The US economy seems to have between three and four percentage points of “free cash”. In other words, if any one sector or segment of the economy demands increases of more than these three or four percentage points, the other segments of the economy will not have adequate resources to maintain their demands. Similar to family budgeting, if the cost of food increases past some point, the family has to cut spending in other areas to balance their budget. Recent US economy spending has resulted in a significant Federal deficit.

At the point the health care sector consumes more than 21% – 22% of the US economy, the entire economy will suffer.

At the point the health care sector consumes more than 21% – 22% of the US economy, the entire economy will suffer. If this continues for some time, perhaps even getting worse, this could have a severe and irreparable impact on the overall economy. This occurs when other segments of the economy no longer have the freedom to reach their goals or objectives. The most draconian view of this scenario might suggest a significant stalling of the economy or perhaps even a shutdown of the US economy. At that point, the most serious question will be how does one start up a “just-in-time” economy that has stalled?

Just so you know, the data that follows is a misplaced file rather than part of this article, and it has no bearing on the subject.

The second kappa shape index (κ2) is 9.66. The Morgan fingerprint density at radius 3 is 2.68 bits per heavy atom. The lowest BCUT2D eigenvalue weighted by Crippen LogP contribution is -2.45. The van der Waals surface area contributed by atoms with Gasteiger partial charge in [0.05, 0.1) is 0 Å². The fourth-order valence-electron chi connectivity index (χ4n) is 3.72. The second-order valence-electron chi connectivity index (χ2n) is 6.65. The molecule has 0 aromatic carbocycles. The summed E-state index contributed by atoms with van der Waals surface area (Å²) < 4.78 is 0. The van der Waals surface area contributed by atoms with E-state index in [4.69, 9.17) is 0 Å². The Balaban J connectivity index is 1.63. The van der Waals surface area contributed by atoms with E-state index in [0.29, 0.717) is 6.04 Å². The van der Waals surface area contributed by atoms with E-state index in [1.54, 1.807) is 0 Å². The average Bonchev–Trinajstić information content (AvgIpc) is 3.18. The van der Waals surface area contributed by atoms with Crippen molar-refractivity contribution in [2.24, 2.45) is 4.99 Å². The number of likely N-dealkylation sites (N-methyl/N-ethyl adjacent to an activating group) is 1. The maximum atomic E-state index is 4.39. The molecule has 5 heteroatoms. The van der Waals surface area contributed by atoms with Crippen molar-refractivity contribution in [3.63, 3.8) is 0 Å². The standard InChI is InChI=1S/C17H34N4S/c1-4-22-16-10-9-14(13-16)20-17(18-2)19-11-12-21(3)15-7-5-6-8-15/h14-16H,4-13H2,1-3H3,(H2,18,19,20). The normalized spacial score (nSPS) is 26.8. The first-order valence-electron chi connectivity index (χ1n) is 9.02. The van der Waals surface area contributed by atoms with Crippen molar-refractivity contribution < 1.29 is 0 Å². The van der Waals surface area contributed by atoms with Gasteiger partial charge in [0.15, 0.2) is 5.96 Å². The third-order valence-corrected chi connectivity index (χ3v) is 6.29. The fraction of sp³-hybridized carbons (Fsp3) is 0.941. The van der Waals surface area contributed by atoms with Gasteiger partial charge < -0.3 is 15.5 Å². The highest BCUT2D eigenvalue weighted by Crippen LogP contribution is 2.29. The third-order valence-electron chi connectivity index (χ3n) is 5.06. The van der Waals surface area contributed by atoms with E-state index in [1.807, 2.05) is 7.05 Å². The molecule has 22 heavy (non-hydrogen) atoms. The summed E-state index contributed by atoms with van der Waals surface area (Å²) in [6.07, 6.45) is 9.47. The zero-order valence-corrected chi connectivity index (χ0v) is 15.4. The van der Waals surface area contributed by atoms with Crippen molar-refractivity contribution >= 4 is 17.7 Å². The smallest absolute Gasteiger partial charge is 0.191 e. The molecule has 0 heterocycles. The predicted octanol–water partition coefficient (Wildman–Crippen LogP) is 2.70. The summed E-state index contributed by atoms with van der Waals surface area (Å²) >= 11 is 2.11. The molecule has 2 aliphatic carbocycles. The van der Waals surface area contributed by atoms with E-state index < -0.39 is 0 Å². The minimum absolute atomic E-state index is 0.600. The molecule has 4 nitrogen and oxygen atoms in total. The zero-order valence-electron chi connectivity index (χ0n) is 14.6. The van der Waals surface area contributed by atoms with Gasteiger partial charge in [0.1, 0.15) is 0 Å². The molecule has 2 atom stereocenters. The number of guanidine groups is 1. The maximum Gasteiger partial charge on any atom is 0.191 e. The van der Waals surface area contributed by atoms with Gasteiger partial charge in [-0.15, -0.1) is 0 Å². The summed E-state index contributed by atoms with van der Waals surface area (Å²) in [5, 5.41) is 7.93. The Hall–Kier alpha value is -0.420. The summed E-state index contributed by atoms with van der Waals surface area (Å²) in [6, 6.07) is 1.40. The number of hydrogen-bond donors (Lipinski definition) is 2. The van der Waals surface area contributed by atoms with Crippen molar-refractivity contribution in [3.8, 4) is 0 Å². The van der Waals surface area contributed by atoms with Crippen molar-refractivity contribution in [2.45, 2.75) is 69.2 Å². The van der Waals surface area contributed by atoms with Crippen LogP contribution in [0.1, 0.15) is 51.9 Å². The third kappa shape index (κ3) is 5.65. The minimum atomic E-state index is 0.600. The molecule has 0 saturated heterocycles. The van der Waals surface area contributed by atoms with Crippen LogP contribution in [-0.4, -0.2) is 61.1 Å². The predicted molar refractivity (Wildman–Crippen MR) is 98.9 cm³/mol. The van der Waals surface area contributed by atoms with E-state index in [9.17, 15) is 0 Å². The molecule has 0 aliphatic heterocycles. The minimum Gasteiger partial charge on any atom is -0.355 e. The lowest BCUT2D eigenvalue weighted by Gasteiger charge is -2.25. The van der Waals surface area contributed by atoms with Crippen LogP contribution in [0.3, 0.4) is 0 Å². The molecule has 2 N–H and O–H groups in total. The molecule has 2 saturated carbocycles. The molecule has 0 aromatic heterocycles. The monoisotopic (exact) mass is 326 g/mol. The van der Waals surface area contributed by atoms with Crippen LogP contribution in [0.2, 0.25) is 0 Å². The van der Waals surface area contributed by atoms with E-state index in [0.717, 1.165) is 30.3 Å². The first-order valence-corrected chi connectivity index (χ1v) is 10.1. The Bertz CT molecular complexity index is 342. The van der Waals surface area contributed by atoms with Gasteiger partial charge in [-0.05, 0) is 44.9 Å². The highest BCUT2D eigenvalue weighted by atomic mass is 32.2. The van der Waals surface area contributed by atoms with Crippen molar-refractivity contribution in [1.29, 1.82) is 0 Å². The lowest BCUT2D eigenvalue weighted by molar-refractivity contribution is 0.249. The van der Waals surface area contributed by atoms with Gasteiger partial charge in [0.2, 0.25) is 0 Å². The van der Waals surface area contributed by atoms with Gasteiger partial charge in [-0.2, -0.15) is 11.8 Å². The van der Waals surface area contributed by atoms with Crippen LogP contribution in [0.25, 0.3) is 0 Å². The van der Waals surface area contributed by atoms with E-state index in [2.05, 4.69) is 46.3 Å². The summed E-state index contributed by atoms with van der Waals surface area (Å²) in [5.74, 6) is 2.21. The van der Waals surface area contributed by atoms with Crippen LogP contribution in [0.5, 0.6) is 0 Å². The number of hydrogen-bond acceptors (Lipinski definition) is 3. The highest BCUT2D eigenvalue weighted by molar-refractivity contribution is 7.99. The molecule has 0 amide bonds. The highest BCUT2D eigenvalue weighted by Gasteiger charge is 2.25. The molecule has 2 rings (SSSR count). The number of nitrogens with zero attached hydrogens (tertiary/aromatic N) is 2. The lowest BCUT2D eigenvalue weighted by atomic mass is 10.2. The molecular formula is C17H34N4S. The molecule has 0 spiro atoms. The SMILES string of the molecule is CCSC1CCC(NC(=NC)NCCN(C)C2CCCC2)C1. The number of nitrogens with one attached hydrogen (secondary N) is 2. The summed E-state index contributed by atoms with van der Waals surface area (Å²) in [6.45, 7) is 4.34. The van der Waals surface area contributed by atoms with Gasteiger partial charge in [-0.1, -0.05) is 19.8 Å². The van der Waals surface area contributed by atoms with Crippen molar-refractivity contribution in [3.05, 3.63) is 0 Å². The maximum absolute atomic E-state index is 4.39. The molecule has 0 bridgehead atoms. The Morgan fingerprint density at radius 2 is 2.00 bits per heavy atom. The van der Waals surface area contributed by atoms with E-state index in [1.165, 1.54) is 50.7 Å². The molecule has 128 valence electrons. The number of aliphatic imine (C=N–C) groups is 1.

This undesirable potential scenario has impacted both my personal and professional life for the past 35+ years. As a result, I have focused my professional life to work with other health care professionals to find ways to keep health care costs under control.

This has included:

  • identifying how to maximize the effectiveness of care management practices (reducing the demand for health care)
  • designing reimbursement and incentive programs to motivate healthcare providers to deliver high quality health care at a lower price (reducing utilization and the cost of healthcare)
  • identifying those providers who are more efficient than others, etc. (who does the best job at this)
  • Identifying other solutions to this problem (i.e., wellness)